Identifying the decision maker

In my early days as an academic, long before email, we communicated between universities by post, or "snail mail".  One of my students chose to investigate how large the inter-university mail flow was.  She asked the question: is there enough mail to justify packing a bundle of all the day's mail from Exeter to, let us say, University B?  All the outgoing mail from Exeter went through a postroom, and University B's postroom could receive a large envelope of post and distribute its contents. Paying for one large envelope through the post would be cheaper than sending two or more separate ones. 

So the project meant collecting data (and how to do that) and discussing the strategy with the university administrator who oversaw the postroom.  The student also sat with the postroom staff as the mail from Exeter's buildings and departments arrived, was franked and then sent out in the post office van each afternoon.

The administrator's attitude was that there was no need to investigate; there was not enough inter-university mail to make it worthwhile to bundle up outgoing mail.  He was the manager, and assured us that he knew all about his department.  On the other hand, the man in the postroom was interested in what we were doing.  And, he told us, he already sometimes did bundle up outgoing mail in the way that we were suggesting.  But he didn't do it systematically, and his manager didn't show much interest in the details of the working of the postroom.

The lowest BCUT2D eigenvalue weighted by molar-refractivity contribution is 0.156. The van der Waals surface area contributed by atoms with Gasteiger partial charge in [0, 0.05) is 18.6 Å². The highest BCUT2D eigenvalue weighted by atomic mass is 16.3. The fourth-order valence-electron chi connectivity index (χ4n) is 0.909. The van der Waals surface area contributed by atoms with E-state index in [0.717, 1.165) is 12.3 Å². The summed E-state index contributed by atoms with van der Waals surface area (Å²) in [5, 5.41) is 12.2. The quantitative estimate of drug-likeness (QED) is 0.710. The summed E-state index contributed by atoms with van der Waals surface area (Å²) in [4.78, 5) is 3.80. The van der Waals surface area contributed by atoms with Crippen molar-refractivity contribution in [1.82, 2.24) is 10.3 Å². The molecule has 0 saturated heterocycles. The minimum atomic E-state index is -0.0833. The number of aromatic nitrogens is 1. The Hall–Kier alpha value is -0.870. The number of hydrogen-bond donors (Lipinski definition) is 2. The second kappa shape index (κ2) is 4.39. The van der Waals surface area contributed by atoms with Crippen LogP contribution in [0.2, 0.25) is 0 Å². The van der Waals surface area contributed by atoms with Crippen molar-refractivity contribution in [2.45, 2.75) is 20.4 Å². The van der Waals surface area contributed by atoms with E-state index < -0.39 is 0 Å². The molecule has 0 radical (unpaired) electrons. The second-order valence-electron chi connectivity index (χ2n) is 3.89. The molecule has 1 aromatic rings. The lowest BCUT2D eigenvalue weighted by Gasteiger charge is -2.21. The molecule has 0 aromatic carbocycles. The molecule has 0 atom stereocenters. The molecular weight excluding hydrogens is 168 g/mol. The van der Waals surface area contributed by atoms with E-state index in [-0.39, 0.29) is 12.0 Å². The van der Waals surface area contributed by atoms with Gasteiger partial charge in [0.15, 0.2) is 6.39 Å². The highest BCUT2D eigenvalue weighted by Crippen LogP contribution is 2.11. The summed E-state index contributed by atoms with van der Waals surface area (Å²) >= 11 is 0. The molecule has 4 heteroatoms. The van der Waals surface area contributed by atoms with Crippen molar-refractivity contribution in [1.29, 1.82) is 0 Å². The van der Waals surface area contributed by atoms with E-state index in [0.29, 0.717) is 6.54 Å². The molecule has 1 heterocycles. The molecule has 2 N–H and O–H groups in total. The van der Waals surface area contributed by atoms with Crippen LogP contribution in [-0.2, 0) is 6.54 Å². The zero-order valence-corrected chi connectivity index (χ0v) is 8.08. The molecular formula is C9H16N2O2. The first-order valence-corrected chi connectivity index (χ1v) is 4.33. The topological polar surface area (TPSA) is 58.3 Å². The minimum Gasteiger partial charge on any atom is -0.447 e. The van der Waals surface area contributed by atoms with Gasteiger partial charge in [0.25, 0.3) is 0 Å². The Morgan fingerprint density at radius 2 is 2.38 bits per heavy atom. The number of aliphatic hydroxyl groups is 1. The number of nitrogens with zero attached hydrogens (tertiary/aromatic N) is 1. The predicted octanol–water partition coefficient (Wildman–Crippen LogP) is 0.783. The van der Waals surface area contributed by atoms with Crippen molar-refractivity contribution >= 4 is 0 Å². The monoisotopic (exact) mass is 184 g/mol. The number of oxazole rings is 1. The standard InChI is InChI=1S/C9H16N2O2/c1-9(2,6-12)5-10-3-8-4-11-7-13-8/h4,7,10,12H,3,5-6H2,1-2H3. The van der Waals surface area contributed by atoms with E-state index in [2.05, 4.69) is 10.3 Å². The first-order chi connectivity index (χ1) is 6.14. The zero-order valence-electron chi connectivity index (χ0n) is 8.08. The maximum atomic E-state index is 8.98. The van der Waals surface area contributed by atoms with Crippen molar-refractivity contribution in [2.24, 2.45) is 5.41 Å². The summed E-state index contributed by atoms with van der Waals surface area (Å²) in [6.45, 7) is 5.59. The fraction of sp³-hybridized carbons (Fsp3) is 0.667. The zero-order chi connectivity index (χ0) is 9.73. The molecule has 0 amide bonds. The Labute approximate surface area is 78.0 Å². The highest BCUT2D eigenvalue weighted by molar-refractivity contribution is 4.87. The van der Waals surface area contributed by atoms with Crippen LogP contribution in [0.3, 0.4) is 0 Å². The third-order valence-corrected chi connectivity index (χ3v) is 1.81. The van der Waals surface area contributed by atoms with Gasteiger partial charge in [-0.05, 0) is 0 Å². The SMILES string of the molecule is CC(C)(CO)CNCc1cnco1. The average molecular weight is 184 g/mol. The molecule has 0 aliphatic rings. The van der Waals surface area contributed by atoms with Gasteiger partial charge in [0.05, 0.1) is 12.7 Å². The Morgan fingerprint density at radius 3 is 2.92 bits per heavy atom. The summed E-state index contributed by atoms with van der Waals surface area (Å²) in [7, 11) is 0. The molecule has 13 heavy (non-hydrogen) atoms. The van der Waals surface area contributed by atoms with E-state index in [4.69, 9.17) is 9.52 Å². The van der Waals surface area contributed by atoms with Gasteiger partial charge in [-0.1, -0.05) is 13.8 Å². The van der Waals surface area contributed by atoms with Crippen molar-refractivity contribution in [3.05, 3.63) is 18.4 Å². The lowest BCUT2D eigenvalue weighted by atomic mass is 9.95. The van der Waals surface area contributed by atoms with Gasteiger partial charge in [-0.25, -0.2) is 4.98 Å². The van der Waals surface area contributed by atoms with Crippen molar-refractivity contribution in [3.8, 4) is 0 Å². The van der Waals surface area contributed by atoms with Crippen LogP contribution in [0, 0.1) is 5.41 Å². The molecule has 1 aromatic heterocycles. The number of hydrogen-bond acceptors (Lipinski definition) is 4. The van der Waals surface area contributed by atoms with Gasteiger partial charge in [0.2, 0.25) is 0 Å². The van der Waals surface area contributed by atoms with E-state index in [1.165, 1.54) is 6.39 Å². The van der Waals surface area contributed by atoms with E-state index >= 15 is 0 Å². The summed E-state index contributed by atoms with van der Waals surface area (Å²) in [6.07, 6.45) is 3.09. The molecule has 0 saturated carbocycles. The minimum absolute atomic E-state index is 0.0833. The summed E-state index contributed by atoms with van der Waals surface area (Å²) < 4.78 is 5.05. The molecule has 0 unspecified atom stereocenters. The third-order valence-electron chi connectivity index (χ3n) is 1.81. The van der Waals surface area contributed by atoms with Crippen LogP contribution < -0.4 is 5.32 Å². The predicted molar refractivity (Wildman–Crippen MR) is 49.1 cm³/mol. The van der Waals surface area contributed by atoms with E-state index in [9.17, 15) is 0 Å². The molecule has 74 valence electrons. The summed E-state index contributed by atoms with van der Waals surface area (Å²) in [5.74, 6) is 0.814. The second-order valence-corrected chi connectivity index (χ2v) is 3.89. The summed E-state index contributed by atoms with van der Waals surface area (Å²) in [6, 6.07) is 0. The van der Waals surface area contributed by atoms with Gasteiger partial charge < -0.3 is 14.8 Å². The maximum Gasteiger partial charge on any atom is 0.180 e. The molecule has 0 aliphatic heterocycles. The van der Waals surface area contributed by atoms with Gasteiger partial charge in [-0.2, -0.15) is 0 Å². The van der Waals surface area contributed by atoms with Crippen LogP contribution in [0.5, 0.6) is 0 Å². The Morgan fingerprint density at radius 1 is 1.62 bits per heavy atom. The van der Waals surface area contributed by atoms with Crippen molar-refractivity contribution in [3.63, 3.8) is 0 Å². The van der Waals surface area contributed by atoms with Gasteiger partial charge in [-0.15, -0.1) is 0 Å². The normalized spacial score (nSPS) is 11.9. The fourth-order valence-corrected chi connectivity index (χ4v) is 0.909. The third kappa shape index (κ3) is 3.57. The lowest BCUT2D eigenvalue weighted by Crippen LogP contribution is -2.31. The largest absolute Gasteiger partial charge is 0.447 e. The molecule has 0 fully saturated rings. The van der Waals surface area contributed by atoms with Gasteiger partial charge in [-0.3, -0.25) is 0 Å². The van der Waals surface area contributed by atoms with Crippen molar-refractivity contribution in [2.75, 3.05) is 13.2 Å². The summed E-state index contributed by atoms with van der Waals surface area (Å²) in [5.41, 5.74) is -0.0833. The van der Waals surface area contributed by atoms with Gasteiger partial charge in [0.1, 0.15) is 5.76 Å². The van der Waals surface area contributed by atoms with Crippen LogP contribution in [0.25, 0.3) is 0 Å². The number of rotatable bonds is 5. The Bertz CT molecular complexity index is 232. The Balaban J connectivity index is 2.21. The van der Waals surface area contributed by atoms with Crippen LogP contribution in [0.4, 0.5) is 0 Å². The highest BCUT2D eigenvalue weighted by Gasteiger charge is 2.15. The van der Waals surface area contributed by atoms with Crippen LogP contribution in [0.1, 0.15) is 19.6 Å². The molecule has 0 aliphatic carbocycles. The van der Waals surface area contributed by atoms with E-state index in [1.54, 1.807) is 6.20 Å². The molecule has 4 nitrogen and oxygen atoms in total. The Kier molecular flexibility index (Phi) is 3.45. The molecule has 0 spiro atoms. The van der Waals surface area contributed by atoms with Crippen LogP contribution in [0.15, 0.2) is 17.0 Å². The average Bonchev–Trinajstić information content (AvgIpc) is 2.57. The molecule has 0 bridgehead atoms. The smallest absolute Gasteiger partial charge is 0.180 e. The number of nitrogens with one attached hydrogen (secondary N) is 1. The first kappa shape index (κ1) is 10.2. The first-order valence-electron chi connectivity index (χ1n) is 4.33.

The project showed that there wasn't enough inter-university on normal days to make it worth sorting the outgoing mail regularly, but it was worth encouraging the postroom to use their common sense and to approve the ad hoc way taht they were already acting.  It wouldn't save much money, but the psychological effect would be considerable - the postroom staff wouldn't see the wasted money of six letters being sent individually to University B one day.

It reinforced one of the first lessons in the practice of OR that I learnt, and often relearnt.  Identify the decision maker, who may not be the obvious person.  Here the manager was not the real decision maker; staff in the postroom were the people who took decisions.

Another variant of this lesson is the so-called "Beer-truck accident" story.  This consists of the question: "What would happen to your production line if your scheduler was killed by a runaway beer-truck?"  Thinking of the answer to that question affects how you see how important that person would be, for decision making, for their knowledge of the system, for their salary.

I was thinking of this lesson because the latest issue of ORMS Today from INFORMS includes a reminder of the work of Gene Woolsey, who put his students onto production lines to learn what would and would not work if an OR study suggested changes.  They would work alongside those, like the postroom staff, who aimplemented management policy.

And I was thinking of it, because one of the papers that I heard at OR55 seemed to have ignored the lesson.  The speaker said that the changes proposed by the OR study had been well received by managers, but with scepticisim by those whose work pattern would be affected.  It could have been because those people were scared of change, or - rather more likely - because they knew that the study hadn't taken all relevant factors into consideration, so had aspects which would not work.

So - identify who really takes decisions, and work with them.  Identify the value of each member of the team, and honour their skills and knowledge


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